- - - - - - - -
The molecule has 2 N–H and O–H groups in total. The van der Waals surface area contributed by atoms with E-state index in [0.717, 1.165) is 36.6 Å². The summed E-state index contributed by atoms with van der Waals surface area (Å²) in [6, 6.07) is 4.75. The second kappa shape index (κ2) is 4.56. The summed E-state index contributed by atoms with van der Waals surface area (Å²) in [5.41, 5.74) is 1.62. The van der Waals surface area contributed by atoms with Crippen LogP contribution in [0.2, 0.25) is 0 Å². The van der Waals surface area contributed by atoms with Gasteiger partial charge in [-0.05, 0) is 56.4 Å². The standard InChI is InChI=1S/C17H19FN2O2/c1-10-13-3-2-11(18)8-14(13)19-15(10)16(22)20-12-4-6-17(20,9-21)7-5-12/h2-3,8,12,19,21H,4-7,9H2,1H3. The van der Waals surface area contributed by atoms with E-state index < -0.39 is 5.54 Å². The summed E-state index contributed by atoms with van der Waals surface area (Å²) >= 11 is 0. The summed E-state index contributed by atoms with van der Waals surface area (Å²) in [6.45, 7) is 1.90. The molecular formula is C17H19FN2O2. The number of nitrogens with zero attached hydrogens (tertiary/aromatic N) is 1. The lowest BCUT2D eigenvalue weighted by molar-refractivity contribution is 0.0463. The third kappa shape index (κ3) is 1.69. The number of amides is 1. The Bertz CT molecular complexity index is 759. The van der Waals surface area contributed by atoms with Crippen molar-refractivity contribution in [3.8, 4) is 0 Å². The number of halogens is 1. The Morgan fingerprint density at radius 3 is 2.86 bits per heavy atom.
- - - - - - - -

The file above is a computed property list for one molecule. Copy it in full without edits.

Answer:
The molecule has 2 N–H and O–H groups in total. The van der Waals surface area contributed by atoms with E-state index in [0.717, 1.165) is 36.6 Å². The summed E-state index contributed by atoms with van der Waals surface area (Å²) in [6, 6.07) is 4.75. The second kappa shape index (κ2) is 4.56. The summed E-state index contributed by atoms with van der Waals surface area (Å²) in [5.41, 5.74) is 1.62. The van der Waals surface area contributed by atoms with Crippen LogP contribution in [0.2, 0.25) is 0 Å². The van der Waals surface area contributed by atoms with Gasteiger partial charge in [-0.05, 0) is 56.4 Å². The standard InChI is InChI=1S/C17H19FN2O2/c1-10-13-3-2-11(18)8-14(13)19-15(10)16(22)20-12-4-6-17(20,9-21)7-5-12/h2-3,8,12,19,21H,4-7,9H2,1H3. The van der Waals surface area contributed by atoms with E-state index < -0.39 is 5.54 Å². The summed E-state index contributed by atoms with van der Waals surface area (Å²) >= 11 is 0. The summed E-state index contributed by atoms with van der Waals surface area (Å²) in [6.45, 7) is 1.90. The molecular formula is C17H19FN2O2. The number of nitrogens with zero attached hydrogens (tertiary/aromatic N) is 1. The lowest BCUT2D eigenvalue weighted by molar-refractivity contribution is 0.0463. The third kappa shape index (κ3) is 1.69. The number of amides is 1. The Bertz CT molecular complexity index is 759. The van der Waals surface area contributed by atoms with Crippen molar-refractivity contribution in [3.8, 4) is 0 Å². The number of halogens is 1. The Morgan fingerprint density at radius 3 is 2.86 bits per heavy atom.